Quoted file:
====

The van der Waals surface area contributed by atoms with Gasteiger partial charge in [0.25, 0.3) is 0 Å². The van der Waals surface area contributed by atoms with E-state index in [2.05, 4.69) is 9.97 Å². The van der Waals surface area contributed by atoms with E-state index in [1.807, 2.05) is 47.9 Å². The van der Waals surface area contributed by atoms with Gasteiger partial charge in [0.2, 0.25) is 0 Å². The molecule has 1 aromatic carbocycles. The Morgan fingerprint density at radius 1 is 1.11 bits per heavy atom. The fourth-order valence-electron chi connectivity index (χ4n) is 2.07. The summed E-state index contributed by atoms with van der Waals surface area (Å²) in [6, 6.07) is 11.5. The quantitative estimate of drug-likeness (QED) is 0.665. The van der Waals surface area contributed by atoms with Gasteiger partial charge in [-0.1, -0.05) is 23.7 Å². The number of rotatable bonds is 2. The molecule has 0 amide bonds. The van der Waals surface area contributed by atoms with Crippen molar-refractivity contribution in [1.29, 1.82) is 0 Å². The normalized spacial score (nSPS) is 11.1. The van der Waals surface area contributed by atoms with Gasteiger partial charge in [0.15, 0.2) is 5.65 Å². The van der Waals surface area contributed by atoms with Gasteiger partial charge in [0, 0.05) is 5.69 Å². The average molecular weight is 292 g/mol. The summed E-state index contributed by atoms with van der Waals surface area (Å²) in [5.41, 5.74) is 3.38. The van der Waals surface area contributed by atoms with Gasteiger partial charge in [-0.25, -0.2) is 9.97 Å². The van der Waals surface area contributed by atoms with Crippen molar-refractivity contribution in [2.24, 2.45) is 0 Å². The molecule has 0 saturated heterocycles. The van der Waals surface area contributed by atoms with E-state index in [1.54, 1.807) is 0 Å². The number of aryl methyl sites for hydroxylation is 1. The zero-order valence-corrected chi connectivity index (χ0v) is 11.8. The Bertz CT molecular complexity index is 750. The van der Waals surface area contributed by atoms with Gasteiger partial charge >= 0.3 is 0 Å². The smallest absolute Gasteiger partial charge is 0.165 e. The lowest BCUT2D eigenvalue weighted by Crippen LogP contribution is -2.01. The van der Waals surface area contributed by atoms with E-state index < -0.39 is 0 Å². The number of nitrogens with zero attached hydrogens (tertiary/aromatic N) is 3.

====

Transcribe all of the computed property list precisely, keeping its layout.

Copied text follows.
The van der Waals surface area contributed by atoms with Gasteiger partial charge in [0.25, 0.3) is 0 Å². The van der Waals surface area contributed by atoms with E-state index in [2.05, 4.69) is 9.97 Å². The van der Waals surface area contributed by atoms with E-state index in [1.807, 2.05) is 47.9 Å². The van der Waals surface area contributed by atoms with Gasteiger partial charge in [0.2, 0.25) is 0 Å². The molecule has 1 aromatic carbocycles. The Morgan fingerprint density at radius 1 is 1.11 bits per heavy atom. The fourth-order valence-electron chi connectivity index (χ4n) is 2.07. The summed E-state index contributed by atoms with van der Waals surface area (Å²) in [6, 6.07) is 11.5. The quantitative estimate of drug-likeness (QED) is 0.665. The van der Waals surface area contributed by atoms with Gasteiger partial charge in [-0.1, -0.05) is 23.7 Å². The number of rotatable bonds is 2. The molecule has 0 amide bonds. The van der Waals surface area contributed by atoms with Crippen molar-refractivity contribution in [1.29, 1.82) is 0 Å². The normalized spacial score (nSPS) is 11.1. The van der Waals surface area contributed by atoms with Gasteiger partial charge in [0.15, 0.2) is 5.65 Å². The van der Waals surface area contributed by atoms with Gasteiger partial charge in [0, 0.05) is 5.69 Å². The average molecular weight is 292 g/mol. The summed E-state index contributed by atoms with van der Waals surface area (Å²) in [5.41, 5.74) is 3.38. The van der Waals surface area contributed by atoms with Gasteiger partial charge in [-0.25, -0.2) is 9.97 Å². The van der Waals surface area contributed by atoms with Crippen molar-refractivity contribution in [2.24, 2.45) is 0 Å². The molecule has 0 saturated heterocycles. The van der Waals surface area contributed by atoms with E-state index in [1.54, 1.807) is 0 Å². The number of aryl methyl sites for hydroxylation is 1. The zero-order valence-corrected chi connectivity index (χ0v) is 11.8. The Bertz CT molecular complexity index is 750. The van der Waals surface area contributed by atoms with Gasteiger partial charge >= 0.3 is 0 Å². The smallest absolute Gasteiger partial charge is 0.165 e. The lowest BCUT2D eigenvalue weighted by Crippen LogP contribution is -2.01. The van der Waals surface area contributed by atoms with E-state index < -0.39 is 0 Å². The number of nitrogens with zero attached hydrogens (tertiary/aromatic N) is 3.